Approximately two thirds of the adult population are either overweight or obese, posing arguably the biggest threat to public health. The federal and WA state governments have become increasingly interested in ways to decrease this figure. Why? Money.

The Food Fix report, a state government inquiry into the role of diet in prevention and management of diabetes (released April 2019), estimated the cost to manage the complications of diabetes in WA to be between $880 million and $1.2 billion in the public system alone. That’s about 10% of the state health budget. The cost federally, quoted in the same report, is estimated to be $20.2 billion as of 2018.

The major risk for type 2 diabetes is obesity. The Food Fix recommends information and education in regard to low-carbohydrate diet, consistent with CSIRO recommendations, be distributed to GPs in WA. If the nation’s adults reduce both carbohydrate intake and, in turn, body weight, they and the governments’ coffers will be healthier.

GPs, be innovative

Science is about objectively testing whether new ways are effective in achieving goals and questioning, “Is it so?” Science is not, “I want it to be so, so it is so” (the latter becoming all too common in our society).

Dr Cameron Gent, GP, Wembley

Dr Cameron Gent, GP, Wembley

The eCal device being used in our practice (and the UK NHS) measures exhaled gases of patients via indirect calorimetry providing, via software integration an estimation of metabolic rate at the mitochondrial level and an indication of whether a patient is ‘burning’ carbohydrate or fat for energy in the fasting state.

The use of eCal is based on a new old idea that had been buried for many decades. That is, low carbohydrate diet can lead to reversal or cure of diabetes type 2 and may be the most effective non-surgical way of combatting obesity.

The ‘new way’ of testing is to have a specific, on-site multidisciplinary primary care team to combat obesity in our patient population. We have developed a process that is GP-workload neutral at worst, and less work, if possible, by having GPs direct a primary healthcare team of experts (nurse, psychologist, exercise physiologist, physiotherapist) within the practice to screen, motivate, educate and support patients to gain health by losing weight.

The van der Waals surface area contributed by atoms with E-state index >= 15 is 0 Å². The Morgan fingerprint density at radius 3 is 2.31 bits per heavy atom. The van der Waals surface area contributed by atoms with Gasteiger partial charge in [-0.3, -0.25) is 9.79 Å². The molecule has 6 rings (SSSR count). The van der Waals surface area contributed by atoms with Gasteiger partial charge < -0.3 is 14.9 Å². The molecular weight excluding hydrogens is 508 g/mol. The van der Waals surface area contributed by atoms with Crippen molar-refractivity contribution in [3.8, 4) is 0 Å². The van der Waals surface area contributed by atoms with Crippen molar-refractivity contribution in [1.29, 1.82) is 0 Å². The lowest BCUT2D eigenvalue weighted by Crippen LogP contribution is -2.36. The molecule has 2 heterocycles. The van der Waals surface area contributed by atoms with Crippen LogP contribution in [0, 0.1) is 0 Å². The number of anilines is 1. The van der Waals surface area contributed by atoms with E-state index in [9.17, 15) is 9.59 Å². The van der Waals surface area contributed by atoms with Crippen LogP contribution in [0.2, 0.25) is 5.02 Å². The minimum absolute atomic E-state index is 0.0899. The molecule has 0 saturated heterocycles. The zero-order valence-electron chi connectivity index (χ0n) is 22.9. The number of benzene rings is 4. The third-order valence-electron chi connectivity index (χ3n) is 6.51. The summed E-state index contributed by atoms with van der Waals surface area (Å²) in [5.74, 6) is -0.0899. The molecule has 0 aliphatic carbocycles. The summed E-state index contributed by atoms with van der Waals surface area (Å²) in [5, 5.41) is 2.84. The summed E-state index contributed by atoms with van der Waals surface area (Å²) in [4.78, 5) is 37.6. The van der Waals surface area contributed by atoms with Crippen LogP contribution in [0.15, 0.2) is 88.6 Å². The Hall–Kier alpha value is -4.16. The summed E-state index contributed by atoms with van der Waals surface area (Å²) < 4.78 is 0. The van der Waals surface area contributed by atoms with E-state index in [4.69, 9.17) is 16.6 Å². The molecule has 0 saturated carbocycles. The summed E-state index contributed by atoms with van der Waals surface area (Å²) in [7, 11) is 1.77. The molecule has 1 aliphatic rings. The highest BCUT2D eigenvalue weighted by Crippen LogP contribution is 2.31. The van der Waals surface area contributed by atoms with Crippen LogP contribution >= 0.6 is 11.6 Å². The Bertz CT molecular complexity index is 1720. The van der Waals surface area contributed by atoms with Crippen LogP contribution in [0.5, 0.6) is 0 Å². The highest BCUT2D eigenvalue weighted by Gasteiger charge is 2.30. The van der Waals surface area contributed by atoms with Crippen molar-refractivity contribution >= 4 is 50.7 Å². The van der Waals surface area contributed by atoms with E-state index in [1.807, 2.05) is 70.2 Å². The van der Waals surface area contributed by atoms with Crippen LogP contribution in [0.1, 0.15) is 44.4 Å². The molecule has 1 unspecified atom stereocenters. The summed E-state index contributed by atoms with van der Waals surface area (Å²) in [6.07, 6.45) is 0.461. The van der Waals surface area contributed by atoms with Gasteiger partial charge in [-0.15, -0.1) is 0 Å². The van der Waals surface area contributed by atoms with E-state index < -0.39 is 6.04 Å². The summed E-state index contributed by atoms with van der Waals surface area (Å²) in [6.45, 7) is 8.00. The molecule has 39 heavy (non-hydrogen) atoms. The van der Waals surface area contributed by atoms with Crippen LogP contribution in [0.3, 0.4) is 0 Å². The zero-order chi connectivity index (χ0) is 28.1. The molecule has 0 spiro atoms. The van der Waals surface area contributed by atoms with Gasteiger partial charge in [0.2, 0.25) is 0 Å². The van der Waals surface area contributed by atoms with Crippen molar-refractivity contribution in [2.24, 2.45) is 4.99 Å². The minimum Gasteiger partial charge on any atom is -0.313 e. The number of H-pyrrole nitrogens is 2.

The goal of the program run by the exercise physiologist is for significant, sustained weight loss of 5% or more of initial body weight at 12 months from start of the program. The bias of the program is to educate patients about low carbohydrate diet, how they can take charge of their body weight by metabolic manipulation and give them the tools to do this in a sustainable, lifelong way.

Successful behavioural change is more likely with non-judgemental medical and paramedical advisors, regular coaching and positive feedback both subjective and objective. We do this all on-site. The exercise physiologist measures the usual biometrics including body mass composition but, in addition, I have found the availability and their use of the eCal device developed here in WA to be pivotal in motivating patients to enter the program and stay in the program.

My experience is that patients love the fact they get a ‘one-stop shop’ for healthy weight loss in a non-judgemental environment with people they know and trust. They get regular coaching, objective feedback and, if appropriate, professional psychological support.

We are engaging with several partners to help us undertake meaningful, ethical and significant research on our program to inform the management of this carbohydrate driven obesity epidemic. All this is taking place in a general gractice, where the battle should be owned, fought and driven.

Key messages

  • To improve health outcomes, we need innovation
  • The food fix report recommended a low carb diet be supported
  • Technology and a team approach can allow patients to gain health

References available on request.

Questions? Contact the editor.

Author competing interests: nil

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